For more than a decade, the European Economic Advisory Group’s economists have tracked the ups and downs of euro-zone economies. Their latest effort finds modest signs of hope and recovery, but identifies great differences between the northern and the southern single-currency members. In this report, the EEAG offers the distilled wisdom of six prominent economists who assess the European economy. They all agree that the very worst may be over for the crisis-hit euro zone, at least for now, but assert that only radical reform can significantly improve the competitiveness of Europe’s southern members. Though the threat is receding, the possibility remains that these nations could experience a massive deterioration that would deal a serious international economic blow. For those who seek details of the crisis across the diverse countries of Europe, charts, graphs and statistics lavishly illustrate this study. Its disadvantages are equally obvious: Letting six economists loose on a single piece of work invites a dose of committee-speak. Nonetheless, getAbstract welcomes the opportunity, through EEAG’s consistent reports –including this one – to consider economic trends over time.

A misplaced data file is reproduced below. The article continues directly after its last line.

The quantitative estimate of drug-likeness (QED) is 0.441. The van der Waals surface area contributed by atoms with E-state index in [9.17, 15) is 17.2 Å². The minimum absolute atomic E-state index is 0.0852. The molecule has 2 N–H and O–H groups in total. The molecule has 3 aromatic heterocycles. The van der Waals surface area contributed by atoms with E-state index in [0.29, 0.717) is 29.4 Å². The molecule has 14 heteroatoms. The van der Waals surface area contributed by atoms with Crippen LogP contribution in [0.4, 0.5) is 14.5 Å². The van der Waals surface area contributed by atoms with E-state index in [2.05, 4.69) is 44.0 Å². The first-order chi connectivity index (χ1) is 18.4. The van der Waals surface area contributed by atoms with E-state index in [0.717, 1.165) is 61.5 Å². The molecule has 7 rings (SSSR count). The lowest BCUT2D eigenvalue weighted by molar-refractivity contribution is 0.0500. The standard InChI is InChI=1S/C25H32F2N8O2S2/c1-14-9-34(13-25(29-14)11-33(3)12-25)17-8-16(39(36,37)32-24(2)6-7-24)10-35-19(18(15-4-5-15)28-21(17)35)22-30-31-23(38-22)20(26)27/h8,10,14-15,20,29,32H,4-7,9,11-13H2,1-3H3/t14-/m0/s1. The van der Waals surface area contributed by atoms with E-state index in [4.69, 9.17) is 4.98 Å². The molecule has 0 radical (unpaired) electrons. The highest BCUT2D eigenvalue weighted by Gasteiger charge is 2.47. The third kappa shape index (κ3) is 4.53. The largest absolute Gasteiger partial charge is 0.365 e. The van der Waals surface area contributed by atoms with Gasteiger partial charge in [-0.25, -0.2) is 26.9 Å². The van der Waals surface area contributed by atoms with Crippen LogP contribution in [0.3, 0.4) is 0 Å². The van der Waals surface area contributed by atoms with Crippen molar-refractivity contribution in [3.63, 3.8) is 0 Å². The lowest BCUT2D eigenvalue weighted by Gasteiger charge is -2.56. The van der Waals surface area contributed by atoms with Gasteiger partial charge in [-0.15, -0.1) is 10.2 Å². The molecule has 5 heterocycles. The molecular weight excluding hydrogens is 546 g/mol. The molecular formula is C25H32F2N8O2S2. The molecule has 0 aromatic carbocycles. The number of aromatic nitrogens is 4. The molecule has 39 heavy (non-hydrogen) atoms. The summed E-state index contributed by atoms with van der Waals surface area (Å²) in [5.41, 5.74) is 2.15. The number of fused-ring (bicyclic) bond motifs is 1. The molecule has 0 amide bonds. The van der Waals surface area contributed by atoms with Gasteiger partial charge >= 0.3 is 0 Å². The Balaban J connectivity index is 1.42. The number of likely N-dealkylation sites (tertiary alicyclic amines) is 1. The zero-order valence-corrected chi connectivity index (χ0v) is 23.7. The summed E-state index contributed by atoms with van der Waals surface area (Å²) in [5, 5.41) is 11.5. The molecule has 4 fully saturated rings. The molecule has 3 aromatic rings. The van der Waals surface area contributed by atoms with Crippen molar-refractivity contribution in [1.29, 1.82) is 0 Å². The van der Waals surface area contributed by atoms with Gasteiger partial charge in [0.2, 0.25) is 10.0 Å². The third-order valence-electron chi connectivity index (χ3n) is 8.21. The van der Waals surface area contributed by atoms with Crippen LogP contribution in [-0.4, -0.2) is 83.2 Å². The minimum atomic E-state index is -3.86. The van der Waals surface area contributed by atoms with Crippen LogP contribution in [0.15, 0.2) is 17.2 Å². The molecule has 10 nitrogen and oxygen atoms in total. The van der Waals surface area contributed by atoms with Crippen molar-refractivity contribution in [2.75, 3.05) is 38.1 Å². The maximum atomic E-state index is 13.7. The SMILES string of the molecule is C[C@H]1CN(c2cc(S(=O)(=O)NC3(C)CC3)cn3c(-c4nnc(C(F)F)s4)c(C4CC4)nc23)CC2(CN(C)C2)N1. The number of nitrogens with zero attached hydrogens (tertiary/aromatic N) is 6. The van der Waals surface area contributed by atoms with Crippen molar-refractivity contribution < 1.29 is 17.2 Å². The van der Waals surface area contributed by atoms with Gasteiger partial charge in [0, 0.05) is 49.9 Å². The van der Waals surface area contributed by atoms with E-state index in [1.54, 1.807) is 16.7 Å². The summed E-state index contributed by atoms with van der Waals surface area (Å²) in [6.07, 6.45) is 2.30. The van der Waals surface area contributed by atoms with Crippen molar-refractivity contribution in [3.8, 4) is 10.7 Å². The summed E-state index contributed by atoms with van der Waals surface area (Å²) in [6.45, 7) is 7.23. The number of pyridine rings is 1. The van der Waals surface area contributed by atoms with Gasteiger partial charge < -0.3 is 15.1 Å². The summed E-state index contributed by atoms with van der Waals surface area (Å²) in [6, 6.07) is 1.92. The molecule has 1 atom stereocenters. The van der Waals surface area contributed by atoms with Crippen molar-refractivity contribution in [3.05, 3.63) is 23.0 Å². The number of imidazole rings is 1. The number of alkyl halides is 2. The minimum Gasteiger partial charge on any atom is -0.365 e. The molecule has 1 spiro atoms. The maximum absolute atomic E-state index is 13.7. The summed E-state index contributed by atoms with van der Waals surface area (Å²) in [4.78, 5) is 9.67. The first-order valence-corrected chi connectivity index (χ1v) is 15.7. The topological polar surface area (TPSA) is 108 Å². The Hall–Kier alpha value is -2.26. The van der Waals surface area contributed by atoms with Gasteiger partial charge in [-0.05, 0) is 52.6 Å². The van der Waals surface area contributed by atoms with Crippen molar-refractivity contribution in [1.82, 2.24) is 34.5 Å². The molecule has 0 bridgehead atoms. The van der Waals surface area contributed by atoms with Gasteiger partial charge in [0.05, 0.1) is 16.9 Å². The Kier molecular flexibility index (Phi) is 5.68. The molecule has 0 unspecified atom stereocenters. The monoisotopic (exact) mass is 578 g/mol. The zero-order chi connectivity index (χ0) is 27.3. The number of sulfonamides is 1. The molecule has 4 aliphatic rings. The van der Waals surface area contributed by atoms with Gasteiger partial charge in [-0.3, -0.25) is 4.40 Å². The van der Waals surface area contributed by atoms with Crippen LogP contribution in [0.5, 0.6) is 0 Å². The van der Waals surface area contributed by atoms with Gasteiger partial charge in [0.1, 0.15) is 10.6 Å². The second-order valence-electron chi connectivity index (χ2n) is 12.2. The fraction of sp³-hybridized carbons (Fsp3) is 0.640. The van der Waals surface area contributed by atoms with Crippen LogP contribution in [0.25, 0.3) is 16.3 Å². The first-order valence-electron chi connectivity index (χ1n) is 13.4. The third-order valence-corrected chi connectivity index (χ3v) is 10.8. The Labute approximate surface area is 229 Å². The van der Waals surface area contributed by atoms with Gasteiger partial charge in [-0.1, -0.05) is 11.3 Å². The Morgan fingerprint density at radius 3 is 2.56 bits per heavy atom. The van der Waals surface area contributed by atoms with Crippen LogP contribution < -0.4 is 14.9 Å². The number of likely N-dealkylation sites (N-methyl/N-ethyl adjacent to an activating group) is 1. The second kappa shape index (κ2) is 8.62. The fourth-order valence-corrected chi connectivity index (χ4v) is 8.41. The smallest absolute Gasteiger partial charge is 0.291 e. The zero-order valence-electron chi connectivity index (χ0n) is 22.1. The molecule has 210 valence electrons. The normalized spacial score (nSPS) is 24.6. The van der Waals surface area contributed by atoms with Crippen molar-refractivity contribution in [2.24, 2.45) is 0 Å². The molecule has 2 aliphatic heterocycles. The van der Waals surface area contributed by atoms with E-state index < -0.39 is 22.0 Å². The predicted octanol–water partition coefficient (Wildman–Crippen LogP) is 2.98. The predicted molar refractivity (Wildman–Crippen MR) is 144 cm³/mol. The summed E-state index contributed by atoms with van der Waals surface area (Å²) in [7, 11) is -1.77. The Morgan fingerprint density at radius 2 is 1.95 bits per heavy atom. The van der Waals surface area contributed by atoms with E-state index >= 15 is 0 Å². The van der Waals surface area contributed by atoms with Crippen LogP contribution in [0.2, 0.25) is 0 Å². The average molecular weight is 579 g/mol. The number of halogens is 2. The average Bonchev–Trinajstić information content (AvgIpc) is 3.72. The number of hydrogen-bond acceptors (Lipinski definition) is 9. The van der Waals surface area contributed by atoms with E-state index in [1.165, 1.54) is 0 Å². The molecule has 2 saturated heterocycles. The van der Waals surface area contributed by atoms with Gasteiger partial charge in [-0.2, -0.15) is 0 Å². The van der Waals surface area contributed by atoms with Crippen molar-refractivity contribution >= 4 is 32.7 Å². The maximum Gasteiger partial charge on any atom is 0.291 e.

In this summary, you will learn
- How six economists assess the European Union’s economic condition;
- Why prospects are still uncertain for the southern euro nations;
- Why the euro crisis is far from over, even though the economic outlook continues to improve; and
- Whether the United States’ experience can guide the future of European consolidation.
About the Authors
The authors, all professors, are: Giuseppe Bertola of École des hautes études commerciales, Nice; John Driffill, of the University of London; Harold James, of Princeton; Jan-Egbert Sturm, of ETH, Zurich; and Ákos Valentinyi, of Cardiff Business School. Hans-Werner Sinn, of the University of Munich, is president of the CESifo Group.